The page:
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Local hemp processors innovate with new products, stores

Randi B. Hagi
A cannabis plant on display at Pure Shenandoah in Elkton.

From patent-pending products to new storefronts, hemp purveyors in the region are finding innovative ways to grow the industry. WMRA's Randi B. Hagi reports.

Last week, WMRA aired a story about some of the local cannabis companies that are eagerly awaiting a marijuana retail market. This week, I had the pleasure of visiting a few businesses that are innovating within the hemp market.

Randi B. Hagi
Rhonda Marshall stocks gummies, flower, and pre-rolls at her store and processing location in Blue Grass.

First up was Crystal Hill Cannabis, located in the community of Blue Grass, a town of just a few hundred people near the West Virginia border in Highland County. When I drove out on Tuesday, a perfect blue sky soared over verdant forested hills and fields dotted with plump hay bales. Rhonda Marshall was busy setting up products in the future-retail store side of her building.

RHONDA MARSHALL: I'm originally from Blue Grass, then I lived in Fredericksburg for about 22 years. I worked at Quantico, and I did multimedia development and military training.

She returned to Blue Grass to work remotely, but got laid off about six years ago.

MARSHALL: But then I started into the hemp industry when that became legal. Started, got my growers permit and my processor's license. Started doing test grows to see what I could do with the product, and how we could move products to the market.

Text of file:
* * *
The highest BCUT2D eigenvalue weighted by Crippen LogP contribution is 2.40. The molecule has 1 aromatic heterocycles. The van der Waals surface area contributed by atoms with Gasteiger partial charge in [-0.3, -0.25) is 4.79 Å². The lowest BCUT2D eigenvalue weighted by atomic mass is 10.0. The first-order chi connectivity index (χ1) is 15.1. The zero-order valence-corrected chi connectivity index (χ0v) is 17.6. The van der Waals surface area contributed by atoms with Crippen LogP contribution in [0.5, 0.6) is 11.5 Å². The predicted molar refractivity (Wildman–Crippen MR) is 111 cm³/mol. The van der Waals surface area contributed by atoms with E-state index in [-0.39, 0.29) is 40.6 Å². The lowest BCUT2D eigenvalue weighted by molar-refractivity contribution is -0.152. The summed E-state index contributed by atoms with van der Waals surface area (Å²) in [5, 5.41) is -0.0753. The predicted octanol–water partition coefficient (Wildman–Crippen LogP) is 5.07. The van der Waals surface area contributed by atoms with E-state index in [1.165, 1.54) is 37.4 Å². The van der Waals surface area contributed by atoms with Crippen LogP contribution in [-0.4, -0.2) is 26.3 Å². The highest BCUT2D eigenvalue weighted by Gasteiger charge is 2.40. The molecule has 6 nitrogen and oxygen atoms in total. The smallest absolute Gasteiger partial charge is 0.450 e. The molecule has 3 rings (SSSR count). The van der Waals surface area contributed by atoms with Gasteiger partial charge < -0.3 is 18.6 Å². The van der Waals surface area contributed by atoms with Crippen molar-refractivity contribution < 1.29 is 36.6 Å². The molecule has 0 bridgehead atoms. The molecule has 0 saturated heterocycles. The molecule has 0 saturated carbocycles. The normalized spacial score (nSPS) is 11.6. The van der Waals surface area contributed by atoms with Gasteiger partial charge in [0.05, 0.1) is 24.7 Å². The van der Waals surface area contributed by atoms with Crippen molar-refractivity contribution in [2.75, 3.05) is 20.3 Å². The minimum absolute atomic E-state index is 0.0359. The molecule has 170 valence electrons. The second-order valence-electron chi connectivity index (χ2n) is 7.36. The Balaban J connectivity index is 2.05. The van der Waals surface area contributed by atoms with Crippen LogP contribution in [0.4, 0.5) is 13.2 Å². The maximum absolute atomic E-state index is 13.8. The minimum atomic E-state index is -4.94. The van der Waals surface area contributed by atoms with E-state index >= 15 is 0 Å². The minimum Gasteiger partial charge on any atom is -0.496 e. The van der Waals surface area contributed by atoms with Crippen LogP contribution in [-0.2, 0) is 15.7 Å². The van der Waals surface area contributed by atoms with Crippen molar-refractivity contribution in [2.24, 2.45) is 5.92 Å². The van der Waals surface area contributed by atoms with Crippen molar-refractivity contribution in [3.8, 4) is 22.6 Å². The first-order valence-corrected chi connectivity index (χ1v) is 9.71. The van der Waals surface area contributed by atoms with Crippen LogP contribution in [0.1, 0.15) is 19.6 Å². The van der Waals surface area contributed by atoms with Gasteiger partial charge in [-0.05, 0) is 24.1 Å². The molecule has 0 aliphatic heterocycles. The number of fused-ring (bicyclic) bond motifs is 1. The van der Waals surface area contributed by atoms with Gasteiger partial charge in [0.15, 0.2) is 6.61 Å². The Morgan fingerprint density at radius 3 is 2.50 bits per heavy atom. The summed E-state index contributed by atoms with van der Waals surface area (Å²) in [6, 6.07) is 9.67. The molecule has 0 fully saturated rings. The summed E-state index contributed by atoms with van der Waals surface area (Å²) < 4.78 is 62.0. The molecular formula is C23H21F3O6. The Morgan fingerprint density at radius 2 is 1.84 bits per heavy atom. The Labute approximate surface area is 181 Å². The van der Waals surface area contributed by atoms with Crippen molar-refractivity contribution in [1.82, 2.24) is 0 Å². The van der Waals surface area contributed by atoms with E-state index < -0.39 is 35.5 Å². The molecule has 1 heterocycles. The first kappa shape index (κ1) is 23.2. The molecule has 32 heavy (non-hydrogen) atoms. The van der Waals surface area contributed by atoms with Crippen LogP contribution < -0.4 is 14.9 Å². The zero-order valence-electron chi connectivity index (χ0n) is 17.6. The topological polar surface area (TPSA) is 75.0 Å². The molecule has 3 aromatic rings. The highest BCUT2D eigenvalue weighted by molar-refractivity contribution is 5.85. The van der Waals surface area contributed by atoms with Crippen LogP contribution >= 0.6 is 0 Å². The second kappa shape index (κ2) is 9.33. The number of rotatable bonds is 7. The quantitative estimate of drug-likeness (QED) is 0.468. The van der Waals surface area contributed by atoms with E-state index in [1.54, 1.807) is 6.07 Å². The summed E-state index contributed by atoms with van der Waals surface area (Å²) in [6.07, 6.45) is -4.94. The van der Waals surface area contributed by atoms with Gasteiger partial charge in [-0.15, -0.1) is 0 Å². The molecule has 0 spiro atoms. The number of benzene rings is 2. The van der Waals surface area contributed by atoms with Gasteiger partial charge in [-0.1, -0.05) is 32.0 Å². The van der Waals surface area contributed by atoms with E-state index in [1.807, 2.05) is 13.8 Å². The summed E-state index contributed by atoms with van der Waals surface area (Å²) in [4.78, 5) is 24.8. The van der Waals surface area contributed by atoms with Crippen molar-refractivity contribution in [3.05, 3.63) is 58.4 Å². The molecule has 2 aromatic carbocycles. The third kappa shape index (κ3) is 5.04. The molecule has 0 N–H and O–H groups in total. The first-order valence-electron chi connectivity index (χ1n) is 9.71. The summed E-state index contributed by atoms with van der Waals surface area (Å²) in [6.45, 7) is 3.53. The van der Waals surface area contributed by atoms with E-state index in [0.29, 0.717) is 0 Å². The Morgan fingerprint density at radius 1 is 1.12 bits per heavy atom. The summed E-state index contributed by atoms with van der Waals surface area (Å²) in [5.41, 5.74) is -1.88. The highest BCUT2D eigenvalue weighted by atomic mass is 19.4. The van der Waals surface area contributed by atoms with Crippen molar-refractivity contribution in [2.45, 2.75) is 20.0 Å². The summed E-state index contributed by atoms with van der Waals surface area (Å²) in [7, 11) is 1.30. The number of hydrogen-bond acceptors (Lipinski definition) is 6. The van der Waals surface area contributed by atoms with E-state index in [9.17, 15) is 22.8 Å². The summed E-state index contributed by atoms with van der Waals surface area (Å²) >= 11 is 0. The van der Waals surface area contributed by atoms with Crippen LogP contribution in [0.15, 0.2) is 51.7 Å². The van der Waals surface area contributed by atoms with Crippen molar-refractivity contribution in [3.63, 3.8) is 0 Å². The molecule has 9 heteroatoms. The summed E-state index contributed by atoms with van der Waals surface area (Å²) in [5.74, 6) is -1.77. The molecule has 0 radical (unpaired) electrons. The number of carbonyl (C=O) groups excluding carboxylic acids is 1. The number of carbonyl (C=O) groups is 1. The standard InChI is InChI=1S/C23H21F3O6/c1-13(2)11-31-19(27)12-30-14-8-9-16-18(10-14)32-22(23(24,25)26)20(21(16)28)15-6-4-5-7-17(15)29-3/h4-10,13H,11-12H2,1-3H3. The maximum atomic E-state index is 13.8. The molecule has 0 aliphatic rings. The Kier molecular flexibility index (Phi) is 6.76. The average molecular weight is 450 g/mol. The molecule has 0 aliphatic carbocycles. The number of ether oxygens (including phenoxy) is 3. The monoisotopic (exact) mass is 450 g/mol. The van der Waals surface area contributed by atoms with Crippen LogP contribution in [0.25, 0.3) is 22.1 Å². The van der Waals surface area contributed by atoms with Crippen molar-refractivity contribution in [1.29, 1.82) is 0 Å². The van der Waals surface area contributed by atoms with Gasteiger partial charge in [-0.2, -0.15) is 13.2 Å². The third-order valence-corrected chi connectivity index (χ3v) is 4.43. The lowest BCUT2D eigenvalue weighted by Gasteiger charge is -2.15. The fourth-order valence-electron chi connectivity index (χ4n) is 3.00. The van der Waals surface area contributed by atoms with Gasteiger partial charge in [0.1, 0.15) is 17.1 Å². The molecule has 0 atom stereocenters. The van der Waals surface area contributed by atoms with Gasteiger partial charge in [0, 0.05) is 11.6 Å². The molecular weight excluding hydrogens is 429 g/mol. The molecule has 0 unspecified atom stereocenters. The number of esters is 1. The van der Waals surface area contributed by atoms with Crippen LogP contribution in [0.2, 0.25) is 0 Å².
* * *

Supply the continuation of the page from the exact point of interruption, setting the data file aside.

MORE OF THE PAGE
She started with cannabis oil fragrances –

MARSHALL: … and that was my first product, when we were harvesting. [spritzing sound] But it has essential oils in it, too.

But she noticed how much of the plants were going to waste, and how hard of a time local hemp farmers were having making a profit.

Randi B. Hagi
Marshall holds up a package of her hemp firestarters.

MARSHALL: What are we going to do with all this mass? And then I started brainstorming. I said, "grind it down and make it – what?" … I was like, "well, people are burning it, hmm." They got all these big piles sitting out in their fields, and are like, "I guess I'll go burn it." I was like, "well, let's make a firestarter!"

The firestarters are little pucks of dried, ground up hemp that can be used to light campfires, wood stoves, and the like. Marshall said she has a patent pending, and is pitching the product to Amazon and the commissaries on military bases. She's producing all this out of an old, brick retail building with an upstairs apartment.

[sound of walking up wooden stairs]

MARSHALL: It has so many issues! But it's more than perfect for what I need.

She said other local residents have been very curious about what she's up to.

MARSHALL: People love the pain salve, the fragrance – the girls love that … and people are highly interested in the firestarter. So all the products, they've really welcomed with open arms. I think they see this as innovation. You know, trying to help the hemp industrial revolution, is what I call it. [chuckles]

Randi B. Hagi
The Pure Shenandoah store and manufacturing facility.

Another new storefront is holding a grand opening this Saturday – Pure Shenandoah in Elkton. They held an educational meet-and-greet on Wednesday for current and prospective retailers – namely, health and wellness stores that do or might carry their products.